Standing in the middle of a farm field in Northwest Iowa, the world stretches out all around you. The only trees for miles are groves of oak and pine that surrounding a scattering of farmhouses.

Other than that, and the few dozen hog barns on the horizon, the world is flat. And it’s covered in corn and soybeans.

The vast majority of Iowa is farmland and as of 2015, the Iowa Farm Bureau registered 18,698 century farms. That means nearly 25% of farms in Iowa have been in the same family for at least one hundred years. Another 837 of those farms are heritage farms which means they’ve been owned and operated by the same family for 150 years.

And that’s crazy. Because so much has changed in that time.

Seed and machinery have gotten more expensive. Farms are bigger. Kids are moving to the cities and they don’t come back. Crop insurance is wildly expensive. The weather is more unpredictable than ever. And market prices fluctuate every other day.

And yet somehow, against all the odds, generation after generation manages to save the farm.

Throughout this story, you’ll learn about the challenges family farms face. And you’ll hear from two women farmers about how those challenges impact their lives.

Dawn

Dawn Fedkenheuer’s farm in Bode, Iowa is officially 156 years old. But when her great-great-grandfather created the farm, it took him six years to file the paperwork. So the Iowa Farm Bureau approved the farm as a heritage farm this June.

Her house is full of secret treasures and photographs from the past. In fact, she jokes, all her grandparents and great grandparents died in this house. “You know what,” she said. “If there's a ghost in here, they're awfully darn friendly because I've been living here for how long.”

Dawn’s kitchen is the original structure of her family’s farm. Today, as the late summer sun filters through the windows, it’s the staging area for a grand production of canning green beans, tomatoes and cucumbers.

Dawn and her husband farm their 160 acres themselves. But it's not enough to keep them afloat, so they work full-time jobs. Dawn also has a acre’s worth of garden and a smokehouse which keeps her family and friends stocked with food all year round.

April

April Hemmes’ family established their farm in Hampton, Iowa in 1901. When her grandfather was starting out, he had just three blind horses. It was all he could afford, April shrugged. Today, April farms 850 acres of land which she calls, “The Empire.”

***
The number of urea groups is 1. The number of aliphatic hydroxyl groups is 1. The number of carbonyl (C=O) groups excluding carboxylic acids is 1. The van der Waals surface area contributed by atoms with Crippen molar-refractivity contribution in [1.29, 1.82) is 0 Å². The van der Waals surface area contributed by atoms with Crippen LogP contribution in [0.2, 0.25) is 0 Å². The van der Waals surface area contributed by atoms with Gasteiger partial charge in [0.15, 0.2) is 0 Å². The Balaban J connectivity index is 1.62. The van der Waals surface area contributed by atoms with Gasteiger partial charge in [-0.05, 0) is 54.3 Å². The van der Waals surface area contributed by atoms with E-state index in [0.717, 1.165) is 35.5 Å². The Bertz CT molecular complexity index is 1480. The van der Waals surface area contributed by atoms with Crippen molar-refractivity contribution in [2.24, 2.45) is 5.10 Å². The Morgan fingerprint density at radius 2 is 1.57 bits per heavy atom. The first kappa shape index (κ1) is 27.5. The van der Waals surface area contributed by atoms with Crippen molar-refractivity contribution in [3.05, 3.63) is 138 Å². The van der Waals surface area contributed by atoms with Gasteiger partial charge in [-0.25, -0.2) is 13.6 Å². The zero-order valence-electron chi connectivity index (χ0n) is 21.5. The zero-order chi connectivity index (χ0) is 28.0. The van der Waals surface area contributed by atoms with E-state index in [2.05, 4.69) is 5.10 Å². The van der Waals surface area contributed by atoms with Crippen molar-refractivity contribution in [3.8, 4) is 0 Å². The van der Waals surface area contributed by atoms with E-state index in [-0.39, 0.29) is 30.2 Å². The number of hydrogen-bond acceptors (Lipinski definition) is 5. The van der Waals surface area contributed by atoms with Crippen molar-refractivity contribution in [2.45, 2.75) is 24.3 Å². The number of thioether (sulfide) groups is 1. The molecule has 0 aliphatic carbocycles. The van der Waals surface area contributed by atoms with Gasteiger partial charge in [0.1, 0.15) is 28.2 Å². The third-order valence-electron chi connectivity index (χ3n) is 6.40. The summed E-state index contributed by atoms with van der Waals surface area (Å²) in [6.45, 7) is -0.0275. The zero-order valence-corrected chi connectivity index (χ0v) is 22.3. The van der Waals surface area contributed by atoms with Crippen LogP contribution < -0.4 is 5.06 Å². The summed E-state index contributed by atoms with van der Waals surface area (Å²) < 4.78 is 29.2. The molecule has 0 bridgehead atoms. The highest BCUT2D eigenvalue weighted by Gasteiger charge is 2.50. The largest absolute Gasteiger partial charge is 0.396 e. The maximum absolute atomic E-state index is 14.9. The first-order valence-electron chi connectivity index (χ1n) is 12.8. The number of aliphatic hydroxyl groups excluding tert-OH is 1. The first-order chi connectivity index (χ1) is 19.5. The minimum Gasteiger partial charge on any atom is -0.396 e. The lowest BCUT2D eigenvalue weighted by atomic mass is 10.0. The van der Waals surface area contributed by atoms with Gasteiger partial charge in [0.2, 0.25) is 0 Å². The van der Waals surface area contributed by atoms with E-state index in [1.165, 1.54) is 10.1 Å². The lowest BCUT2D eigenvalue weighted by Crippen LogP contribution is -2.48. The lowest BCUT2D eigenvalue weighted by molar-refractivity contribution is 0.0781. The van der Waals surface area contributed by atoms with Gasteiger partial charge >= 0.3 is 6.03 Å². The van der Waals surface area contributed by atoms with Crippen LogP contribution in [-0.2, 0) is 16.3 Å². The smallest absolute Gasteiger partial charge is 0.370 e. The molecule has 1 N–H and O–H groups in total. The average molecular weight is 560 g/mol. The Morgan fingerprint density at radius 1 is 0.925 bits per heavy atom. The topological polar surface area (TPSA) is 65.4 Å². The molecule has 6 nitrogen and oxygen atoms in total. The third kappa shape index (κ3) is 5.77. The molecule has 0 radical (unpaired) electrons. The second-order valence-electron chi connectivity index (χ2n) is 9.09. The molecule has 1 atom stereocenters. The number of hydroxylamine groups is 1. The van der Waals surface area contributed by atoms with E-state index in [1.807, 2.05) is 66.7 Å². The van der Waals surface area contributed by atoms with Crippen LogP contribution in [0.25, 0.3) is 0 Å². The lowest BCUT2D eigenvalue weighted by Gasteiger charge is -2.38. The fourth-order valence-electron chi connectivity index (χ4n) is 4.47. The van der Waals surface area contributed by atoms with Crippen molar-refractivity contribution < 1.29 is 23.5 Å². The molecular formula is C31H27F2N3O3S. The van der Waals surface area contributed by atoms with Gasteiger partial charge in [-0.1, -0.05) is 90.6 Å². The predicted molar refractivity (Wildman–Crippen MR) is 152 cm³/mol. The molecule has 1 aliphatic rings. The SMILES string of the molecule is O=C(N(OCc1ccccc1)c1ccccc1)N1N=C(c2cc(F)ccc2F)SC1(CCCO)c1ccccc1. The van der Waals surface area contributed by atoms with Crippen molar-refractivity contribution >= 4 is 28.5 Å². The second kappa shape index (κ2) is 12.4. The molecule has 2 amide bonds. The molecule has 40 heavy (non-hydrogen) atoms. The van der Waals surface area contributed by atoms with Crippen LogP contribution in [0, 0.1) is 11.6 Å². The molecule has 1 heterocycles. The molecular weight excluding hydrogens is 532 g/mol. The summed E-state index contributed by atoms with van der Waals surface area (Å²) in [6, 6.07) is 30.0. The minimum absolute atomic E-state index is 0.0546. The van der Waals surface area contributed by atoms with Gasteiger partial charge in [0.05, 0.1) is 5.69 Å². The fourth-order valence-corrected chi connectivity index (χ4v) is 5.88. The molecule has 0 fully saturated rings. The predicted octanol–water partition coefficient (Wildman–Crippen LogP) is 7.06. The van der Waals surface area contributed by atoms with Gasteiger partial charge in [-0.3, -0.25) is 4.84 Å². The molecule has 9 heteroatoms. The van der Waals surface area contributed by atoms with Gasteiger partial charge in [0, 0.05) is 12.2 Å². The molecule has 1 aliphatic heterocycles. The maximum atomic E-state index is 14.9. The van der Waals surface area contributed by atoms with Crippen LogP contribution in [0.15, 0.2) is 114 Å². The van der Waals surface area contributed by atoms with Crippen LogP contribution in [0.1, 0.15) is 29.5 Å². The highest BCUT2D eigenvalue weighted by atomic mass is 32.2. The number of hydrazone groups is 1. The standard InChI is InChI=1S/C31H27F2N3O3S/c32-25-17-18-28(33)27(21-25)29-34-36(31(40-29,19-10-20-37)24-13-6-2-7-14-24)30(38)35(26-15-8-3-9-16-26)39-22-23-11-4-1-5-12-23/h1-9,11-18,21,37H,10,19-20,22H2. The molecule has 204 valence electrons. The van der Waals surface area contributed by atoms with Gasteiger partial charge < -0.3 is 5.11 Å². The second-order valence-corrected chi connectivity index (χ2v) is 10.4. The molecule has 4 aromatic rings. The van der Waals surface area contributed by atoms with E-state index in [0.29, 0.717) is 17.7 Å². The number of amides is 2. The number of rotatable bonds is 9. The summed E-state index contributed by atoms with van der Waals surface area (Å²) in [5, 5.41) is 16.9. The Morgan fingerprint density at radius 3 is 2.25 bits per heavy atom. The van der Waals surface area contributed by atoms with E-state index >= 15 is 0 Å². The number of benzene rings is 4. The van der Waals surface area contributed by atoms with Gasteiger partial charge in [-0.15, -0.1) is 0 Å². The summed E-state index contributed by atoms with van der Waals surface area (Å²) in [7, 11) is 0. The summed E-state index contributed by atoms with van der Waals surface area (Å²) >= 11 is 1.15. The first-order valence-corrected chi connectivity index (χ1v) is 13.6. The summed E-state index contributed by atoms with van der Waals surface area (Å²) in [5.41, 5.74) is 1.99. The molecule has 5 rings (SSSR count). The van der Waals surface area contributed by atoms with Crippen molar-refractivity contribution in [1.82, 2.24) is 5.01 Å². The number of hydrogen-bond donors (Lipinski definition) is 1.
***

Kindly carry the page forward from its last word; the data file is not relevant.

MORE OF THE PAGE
She is the sole owner and operator of her farm which is unusual. Farming is a profession dominated by men. “I do all my own planting,” she said. “I farm, my husband works. I farm with PMS-- personal man servants.” The sound of her booming laugh must drift miles up the road.

April has been farming full-time for over 31 years. She grows soybeans and corn and in the past raised cattle and hogs. Through her involvement in the farming community, she’s traveled the world, and studied farming from Uganda to Texas.

She farms in the legacy of her father and grandfather but makes it known that her farm is very much her own and she knows what she’s doing.
 

PASSING THE TORCH

If your farm is going to stay around for 100 years, the first challenge you need to pass is in convincing at least one person to stick around generation after generation. In 1862, when the U.S. Department of Agriculture was created, farmers made up 90% of the population. As of the most recent Agriculture Census (2012), only 2% of the population were farmers.

The loss of farmers also has an effect on rural communities. The 2012 ag census found a 21 percent drop in farmers ages 35-44 years old. With fewer farmers in that age bracket, there are fewer kids in town, so rural schools are consolidating, businesses are collapsing and towns are disappearing.

So there’s an age problem in farming. The average age of an Iowa farmer in 2012 was 57 and that’s up five years from what it was in 1997. That means that fewer of the younger generation are sticking around to keep up the farm.

Which means farms have had to improvise. Some rent land but keep the ownership in the family. Others have seen daughters take over the farm for the first time. The American Farmland Trust predicts that in the next 20 years, over 75% of transferred farmland will be owned by women.

Dawn

Dawn took the helm of her family farm when her father turned 70. She has six siblings, but she was the only one who wanted to farm.

“He said, ‘I'm retiring when I turn 70. I'm retiring. Are you interested in farming?’” Dawn said. “Dad wanted us to farm, so we got to move in.”

Dawn and her husband run the farm themselves now, but her dad stays involved. “Dad will still fabricate or make a part instead of going and buying it because he said he will help out on the farm until he dies,” she said.

She does worry about the future of farm towns. She notes that the closest town doesn’t even have a grocery store anymore. “The only reason why they are surviving is because of the [grain] elevators that are still in the towns and we have to haul our grain somewhere.”

It wouldn’t surprise her, however, if soon the farm cooperatives that run grain elevators start coming out to the bigger farms to haul their grain for them.

April

April took the whole farm over in 1993. Her father and grandfather were still working on the farm at the time. In that summer of ‘93, the Midwest was hit with record rainfall. The Mississippi and Missouri rivers flooded miles past their banks.

“Grandpa said, ‘This is the worst I’ve ever seen it.' And I said, ‘Good, got that over with,’” April said.